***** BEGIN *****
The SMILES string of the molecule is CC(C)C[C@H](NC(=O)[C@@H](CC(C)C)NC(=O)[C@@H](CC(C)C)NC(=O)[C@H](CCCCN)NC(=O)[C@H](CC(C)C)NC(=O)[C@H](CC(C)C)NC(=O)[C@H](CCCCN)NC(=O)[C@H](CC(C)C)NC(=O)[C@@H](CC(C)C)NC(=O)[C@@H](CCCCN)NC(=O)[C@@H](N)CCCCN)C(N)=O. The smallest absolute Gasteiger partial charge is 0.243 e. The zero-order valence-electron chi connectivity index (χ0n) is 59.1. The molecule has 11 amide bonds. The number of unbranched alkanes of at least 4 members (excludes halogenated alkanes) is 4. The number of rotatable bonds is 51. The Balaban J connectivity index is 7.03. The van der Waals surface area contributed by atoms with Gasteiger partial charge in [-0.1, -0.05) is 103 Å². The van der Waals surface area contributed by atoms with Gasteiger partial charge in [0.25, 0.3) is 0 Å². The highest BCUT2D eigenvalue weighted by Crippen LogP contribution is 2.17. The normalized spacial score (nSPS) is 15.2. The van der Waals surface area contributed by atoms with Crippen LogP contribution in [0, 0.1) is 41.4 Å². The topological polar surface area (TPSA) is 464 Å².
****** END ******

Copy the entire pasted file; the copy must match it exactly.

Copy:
The SMILES string of the molecule is CC(C)C[C@H](NC(=O)[C@@H](CC(C)C)NC(=O)[C@@H](CC(C)C)NC(=O)[C@H](CCCCN)NC(=O)[C@H](CC(C)C)NC(=O)[C@H](CC(C)C)NC(=O)[C@H](CCCCN)NC(=O)[C@H](CC(C)C)NC(=O)[C@@H](CC(C)C)NC(=O)[C@@H](CCCCN)NC(=O)[C@@H](N)CCCCN)C(N)=O. The smallest absolute Gasteiger partial charge is 0.243 e. The zero-order valence-electron chi connectivity index (χ0n) is 59.1. The molecule has 11 amide bonds. The number of unbranched alkanes of at least 4 members (excludes halogenated alkanes) is 4. The number of rotatable bonds is 51. The Balaban J connectivity index is 7.03. The van der Waals surface area contributed by atoms with Gasteiger partial charge in [-0.1, -0.05) is 103 Å². The van der Waals surface area contributed by atoms with Gasteiger partial charge in [0.25, 0.3) is 0 Å². The highest BCUT2D eigenvalue weighted by Crippen LogP contribution is 2.17. The normalized spacial score (nSPS) is 15.2. The van der Waals surface area contributed by atoms with Crippen LogP contribution in [0, 0.1) is 41.4 Å². The topological polar surface area (TPSA) is 464 Å².